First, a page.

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Gender equality progress 'far too slow', says OECD

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Gender equality progress 'far too slow', says OECD

Gender equality progress 'far too slow', says OECD
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Western countries have made little progress on reaching goals on gender equality, according to the Organisation for Economic Co-operation and Development (OECD).

In its report entitled ‘The Pursuit of Gender Equality: An Uphill Battle’, the 35-member organisation says progress has been far too slow and issues what it calls a stark call to action, saying gaps between men and women persist in all areas of social and economic life.

Although many countries have taken steps to tackle matters such as workplace harassment, improve opportunities in education and reduce inequality in pay, the OECD’s report highlights an ongoing wage gap it says has barely changed since 2010.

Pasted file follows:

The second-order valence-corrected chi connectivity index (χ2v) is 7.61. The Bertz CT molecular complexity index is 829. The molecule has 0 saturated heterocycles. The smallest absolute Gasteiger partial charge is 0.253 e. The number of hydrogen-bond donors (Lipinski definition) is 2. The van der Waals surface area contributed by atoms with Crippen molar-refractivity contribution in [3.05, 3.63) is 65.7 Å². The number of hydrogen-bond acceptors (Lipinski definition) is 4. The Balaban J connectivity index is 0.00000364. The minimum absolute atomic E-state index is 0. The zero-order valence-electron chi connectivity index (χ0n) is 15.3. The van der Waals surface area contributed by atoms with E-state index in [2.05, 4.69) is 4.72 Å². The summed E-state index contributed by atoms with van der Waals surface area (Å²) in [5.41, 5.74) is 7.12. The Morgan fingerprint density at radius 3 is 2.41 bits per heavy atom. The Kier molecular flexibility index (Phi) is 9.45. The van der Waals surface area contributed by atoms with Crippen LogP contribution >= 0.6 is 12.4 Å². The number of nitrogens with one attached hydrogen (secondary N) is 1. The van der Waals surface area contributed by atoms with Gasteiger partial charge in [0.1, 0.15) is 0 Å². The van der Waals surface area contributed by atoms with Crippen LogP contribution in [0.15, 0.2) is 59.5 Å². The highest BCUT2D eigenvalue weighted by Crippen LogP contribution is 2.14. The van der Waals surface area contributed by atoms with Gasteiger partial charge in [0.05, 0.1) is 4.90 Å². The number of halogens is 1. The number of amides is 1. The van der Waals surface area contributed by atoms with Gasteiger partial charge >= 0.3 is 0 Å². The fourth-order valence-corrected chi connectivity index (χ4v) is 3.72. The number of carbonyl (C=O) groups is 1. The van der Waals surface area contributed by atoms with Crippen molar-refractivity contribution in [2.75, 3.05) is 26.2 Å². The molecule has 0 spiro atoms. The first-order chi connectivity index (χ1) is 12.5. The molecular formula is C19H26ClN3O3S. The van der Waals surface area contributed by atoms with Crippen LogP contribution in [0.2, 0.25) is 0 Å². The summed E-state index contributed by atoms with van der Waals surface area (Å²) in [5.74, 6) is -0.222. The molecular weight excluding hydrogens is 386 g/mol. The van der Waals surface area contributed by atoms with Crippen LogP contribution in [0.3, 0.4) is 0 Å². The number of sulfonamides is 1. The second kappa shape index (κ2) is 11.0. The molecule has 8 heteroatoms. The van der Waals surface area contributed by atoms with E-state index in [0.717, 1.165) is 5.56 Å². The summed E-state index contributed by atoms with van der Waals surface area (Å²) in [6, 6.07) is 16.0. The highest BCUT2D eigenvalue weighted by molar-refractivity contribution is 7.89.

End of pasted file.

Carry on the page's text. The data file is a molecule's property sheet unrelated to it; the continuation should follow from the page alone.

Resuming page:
The OECD says on average women earn nearly 15 percent less than their male counterparts among full-time workers, a figure exceeded by some notably wealthy countries including Britain and Germany.

The proportion of women in work has risen, but they lose out on career advancement and are more likely than men to face discrimination.

The OECD argues that countries have strong economic as well as social reasons to take further action.

Gender pay gap

Difference in male-female median earnings, full-time employees
Source: OECD 2015

  • Belgium 3.3%
  • Italy 5.6%
  • Greece 6.2%
  • Turkey 6.9%
  • Hungary 9.5%
  • France 9.9%
  • Spain 11.5%
  • Switzerland 16.9%
  • Germany 17.1%
  • United Kingdom 17.1%
  • Canada 18.6%
  • Portugal 18.9%
  • United States 18.9%
  • Brazil 24.8%
  • India: 56%